46. Auger, K. A. et al. Association between statewide school closure and COVID-19 incidence and mortality in the US. JAMA 324, 859–870 (2020).

    CAS  PubMed  Article  Google Scholar 

  47. Islam, N. et al. Physical distancing interventions and incidence of coronavirus disease 2019: natural experiment in 149 countries. BMJ (2020).

  48. Haug, N. et al. Ranking the effectiveness of worldwide covid-19 government interventions. Nat. Hum. Behav. 4, 1303–1312 (2020).

    PubMed  Article  Google Scholar 

  49. Chinazzi, M. et al. The effect of travel restrictions on the spread of the 2019 novel coronavirus (COVID-19) outbreak. Science 368, 395–400 (2020).

    ADS  CAS  PubMed  PubMed Central  Article  Google Scholar 

  50. Official Aviation Guide (OAG); (2020).

  51. Imai, N. et al. Report 3: Transmissibility of 2019-nCoV. (Imperial College London, 2020).

  52. Kissler, S. M., Tedijanto, C., Goldstein, E., Grad, Y. H. & Lipsitch, M. Projecting the transmission dynamics of SARS-CoV-2 through the postpandemic period. Science 368, 860–868 (2020).

    ADS  CAS  PubMed  Article  Google Scholar 

  53. Li, R. et al. Substantial undocumented infection facilitates the rapid dissemination of novel coronavirus (SARS-CoV-2). Science 368, 489–493 (2020).

    ADS  CAS  PubMed  PubMed Central  Article  Google Scholar 

  54. Wu, J. T., Leung, K. & Leung, G. M. Nowcasting and forecasting the potential domestic and international spread of the 2019-nCoV outbreak originating in Wuhan, China: a modelling study. Lancet. 395, 10225 (2020).

    Google Scholar 

  55. Lai, S. et al. Effect of non-pharmaceutical interventions to contain COVID-19 in China. Nature. 585, 410–413 (2020).

    ADS  CAS  PubMed  PubMed Central  Article  Google Scholar 

  56. Mistry, D. et al. Inferring high-resolution human mixing patterns for disease modeling. Nature Commun. 12, 323 (2021).

  57. Prem, K., Cook, A. R. & Jit, M. Projecting social contact matrices in 152 countries using contact surveys and demographic data. PLoS Comput. Biol. 13, e1005697 (2017).

    ADS  PubMed  PubMed Central  Article  CAS  Google Scholar 

  58. Zhang, J. et al. Changes in contact patterns shape the dynamics of the COVID-19 outbreak in China. Science 368, 1481–1486 (2020).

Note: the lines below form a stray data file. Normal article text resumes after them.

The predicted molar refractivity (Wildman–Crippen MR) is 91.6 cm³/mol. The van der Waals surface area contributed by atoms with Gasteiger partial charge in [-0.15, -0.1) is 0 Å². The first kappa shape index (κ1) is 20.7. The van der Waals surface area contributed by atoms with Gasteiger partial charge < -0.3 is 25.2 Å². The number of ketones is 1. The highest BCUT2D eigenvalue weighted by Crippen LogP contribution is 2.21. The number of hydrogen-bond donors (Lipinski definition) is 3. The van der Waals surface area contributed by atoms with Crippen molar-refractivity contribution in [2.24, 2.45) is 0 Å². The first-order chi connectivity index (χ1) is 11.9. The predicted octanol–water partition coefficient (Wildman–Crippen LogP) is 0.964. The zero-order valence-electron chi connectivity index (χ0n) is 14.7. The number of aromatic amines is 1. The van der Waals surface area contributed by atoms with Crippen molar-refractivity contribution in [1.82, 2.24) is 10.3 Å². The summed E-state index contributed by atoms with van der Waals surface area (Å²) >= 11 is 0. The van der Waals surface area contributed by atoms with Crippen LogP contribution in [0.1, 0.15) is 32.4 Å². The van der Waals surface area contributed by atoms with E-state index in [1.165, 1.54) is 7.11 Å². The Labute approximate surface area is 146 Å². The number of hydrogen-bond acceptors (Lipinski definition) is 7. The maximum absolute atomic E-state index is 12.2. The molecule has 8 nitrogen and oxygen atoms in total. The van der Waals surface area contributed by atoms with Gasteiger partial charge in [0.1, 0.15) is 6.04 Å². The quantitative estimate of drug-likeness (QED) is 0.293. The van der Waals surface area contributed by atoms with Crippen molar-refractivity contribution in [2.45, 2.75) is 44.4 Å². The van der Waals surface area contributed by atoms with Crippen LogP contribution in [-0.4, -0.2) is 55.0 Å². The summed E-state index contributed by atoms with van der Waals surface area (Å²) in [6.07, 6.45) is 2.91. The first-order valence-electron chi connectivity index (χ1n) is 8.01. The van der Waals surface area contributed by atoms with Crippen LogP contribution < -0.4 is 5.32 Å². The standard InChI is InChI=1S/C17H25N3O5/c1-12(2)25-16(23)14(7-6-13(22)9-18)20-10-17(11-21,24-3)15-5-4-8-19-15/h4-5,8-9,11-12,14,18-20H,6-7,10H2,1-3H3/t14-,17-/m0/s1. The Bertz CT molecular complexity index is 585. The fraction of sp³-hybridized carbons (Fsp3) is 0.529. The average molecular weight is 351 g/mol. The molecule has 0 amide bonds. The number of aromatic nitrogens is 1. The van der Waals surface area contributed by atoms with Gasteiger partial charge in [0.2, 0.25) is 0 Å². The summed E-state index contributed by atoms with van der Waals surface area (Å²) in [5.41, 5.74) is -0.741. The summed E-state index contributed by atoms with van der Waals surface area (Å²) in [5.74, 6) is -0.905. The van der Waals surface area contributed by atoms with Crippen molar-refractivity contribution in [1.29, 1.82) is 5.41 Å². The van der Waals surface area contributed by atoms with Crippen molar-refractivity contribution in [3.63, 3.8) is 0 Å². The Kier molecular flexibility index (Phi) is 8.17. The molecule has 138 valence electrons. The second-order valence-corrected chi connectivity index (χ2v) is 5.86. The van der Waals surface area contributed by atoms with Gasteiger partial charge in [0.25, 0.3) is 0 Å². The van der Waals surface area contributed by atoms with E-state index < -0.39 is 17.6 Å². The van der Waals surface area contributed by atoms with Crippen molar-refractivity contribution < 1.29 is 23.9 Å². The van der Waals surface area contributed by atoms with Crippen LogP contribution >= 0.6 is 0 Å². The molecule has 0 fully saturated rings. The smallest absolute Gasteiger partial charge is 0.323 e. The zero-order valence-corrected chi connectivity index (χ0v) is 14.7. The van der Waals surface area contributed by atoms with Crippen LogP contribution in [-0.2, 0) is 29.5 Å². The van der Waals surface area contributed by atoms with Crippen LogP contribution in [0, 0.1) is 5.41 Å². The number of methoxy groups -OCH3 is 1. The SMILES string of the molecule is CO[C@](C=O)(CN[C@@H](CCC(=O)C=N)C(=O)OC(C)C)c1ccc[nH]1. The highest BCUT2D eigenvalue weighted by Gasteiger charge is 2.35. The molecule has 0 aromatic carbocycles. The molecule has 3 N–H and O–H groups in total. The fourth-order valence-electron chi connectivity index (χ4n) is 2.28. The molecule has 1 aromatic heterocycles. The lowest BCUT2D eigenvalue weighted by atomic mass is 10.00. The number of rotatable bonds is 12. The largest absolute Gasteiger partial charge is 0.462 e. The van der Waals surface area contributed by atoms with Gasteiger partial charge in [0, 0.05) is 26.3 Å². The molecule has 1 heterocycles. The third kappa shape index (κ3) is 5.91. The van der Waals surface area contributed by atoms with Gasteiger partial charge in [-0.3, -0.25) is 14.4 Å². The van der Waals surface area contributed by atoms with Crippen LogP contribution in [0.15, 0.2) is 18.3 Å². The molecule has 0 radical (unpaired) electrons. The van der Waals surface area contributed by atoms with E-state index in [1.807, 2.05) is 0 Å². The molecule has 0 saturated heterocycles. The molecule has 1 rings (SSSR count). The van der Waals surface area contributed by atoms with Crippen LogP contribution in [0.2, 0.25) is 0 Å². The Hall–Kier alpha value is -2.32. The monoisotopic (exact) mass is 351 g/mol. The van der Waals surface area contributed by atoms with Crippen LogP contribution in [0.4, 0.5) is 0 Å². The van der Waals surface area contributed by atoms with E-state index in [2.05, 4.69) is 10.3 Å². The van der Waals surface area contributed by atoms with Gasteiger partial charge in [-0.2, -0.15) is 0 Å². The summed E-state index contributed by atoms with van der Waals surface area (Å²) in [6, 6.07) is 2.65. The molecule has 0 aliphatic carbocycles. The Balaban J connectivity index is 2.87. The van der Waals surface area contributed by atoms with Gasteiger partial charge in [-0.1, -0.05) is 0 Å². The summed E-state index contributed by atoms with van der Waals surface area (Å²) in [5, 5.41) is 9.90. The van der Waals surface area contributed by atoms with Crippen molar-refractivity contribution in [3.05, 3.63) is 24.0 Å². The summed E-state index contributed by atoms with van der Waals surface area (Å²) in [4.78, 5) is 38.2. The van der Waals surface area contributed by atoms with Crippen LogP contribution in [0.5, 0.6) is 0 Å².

ADS  CAS  PubMed  PubMed Central  Article  Google Scholar 

  59. Davies, N. G. et al. Age-dependent effects in the transmission and control of COVID-19 epidemics. Nat. Med. 26, 1205–1211 (2020).

    CAS  PubMed  Article  Google Scholar 

  60. Bi, Q. et al. Epidemiology and transmission of COVID-19 in 391 cases and 1286 of their close contacts in Shenzhen, China: a retrospective cohort study. Lancet Infect. Dis. 20, 911–919 (2020).

    CAS  PubMed  PubMed Central  Article  Google Scholar 

  61. Rambaut, A. Preliminary phylogenetic analysis of 11 nCoV2019 genomes, 2020-01-19. Virological (2020).

  62. Anderson, K. Clock and TMRCA based on 27 genomes. Virological (2020).

  63. Bedford, T. et al. Genomic analysis of nCoV spread. Situation report 2020-01-23. Nextstrain (2020).

  64. Pekar, J., Worobey, M., Moshiri, N., Scheffler, K. & Wertheim, J. O. Timing the SARS-Cov-2 index case in Hubei province. Science. 372, 412–417 (2021).

    ADS  CAS  PubMed  PubMed Central  Article  Google Scholar 

  65. van Dorp, L. et al. Emergence of genomic diversity and recurrent mutations in SARS-CoV-2. Infect. Genet. Evol. 83, 104351 (2020).

    PubMed  PubMed Central  Article  CAS  Google Scholar 

  66. De Salazar, P. M., Niehus, R., Taylor, A., Buckee, C. & Lipsitch, M. Identifying locations with possible undetected imported severe acute respiratory syndrome coronavirus 2 cases by using importation predictions. Emerg. Infect. Dis. 26, 1465–1469 (2020).

    PubMed  PubMed Central  Article  CAS  Google Scholar 

  67. Niehus, R., De Salazar, P. M., Taylor, A. R. & Lipsitch, M. Using observational data to quantify bias of traveller-derived COVID-19 prevalence estimates in Wuhan, China. Lancet Infect. Dis. 20, 803– 808 (2020).

    CAS  PubMed  PubMed Central  Article  Google Scholar 

  68. Global Health Security Index (GHS); (2020).

  69. Nadeau, S. A., Vaughan, T. G., Scire, J., Huisman, J. S. & Stadler, T. The origin and early spread of SARS- CoV-2 in Europe. Proc. Natl Acad. Sci. USA 118, e2012008118 (2021).

  70. Worobey, M. et al. The emergence of SARS-CoV-2 in Europe and North America. Science 370, 6516 (2020).

    Article  CAS  Google Scholar 

  71. Kontis, V. et al. Magnitude, demographics, and dynamics of the effect of the first wave of the COVID-19 pandemic on all-cause mortality in 21 industrialized countries. Nat. Med. 26, 1919–1928 (2020).

    CAS  PubMed  Article  Google Scholar 

  72. Managan, D. Trump issues ‘Coronavirus Guidelines’ for next 15 days to slow pandemic. CNBC (16 March 2020).

Download references


A.V., M.E.H., N.E.D. and I.M.L. acknowledge support from the award NIH-R56AI148284. S.M. acknowledges support from the EU H2020 MOOD project. C.G. and L.R. acknowledge support from the EU H2020 Icarus project. M.A., M.C. and A.V. acknowledge support from the COVID Supplement CDC-HHS-6U01IP001137-01. M.C. and A.V. acknowledge support from the Google Cloud Research Credits programme to fund this project. A.V. acknowledges support from the McGovern Foundation and the Chleck Foundation. The findings and conclusions in this study are those of the authors and do not necessarily represent the official position of the funding agencies, the National Institutes of Health or the US Department of Health and Human Services.

Author information

Authors and Affiliations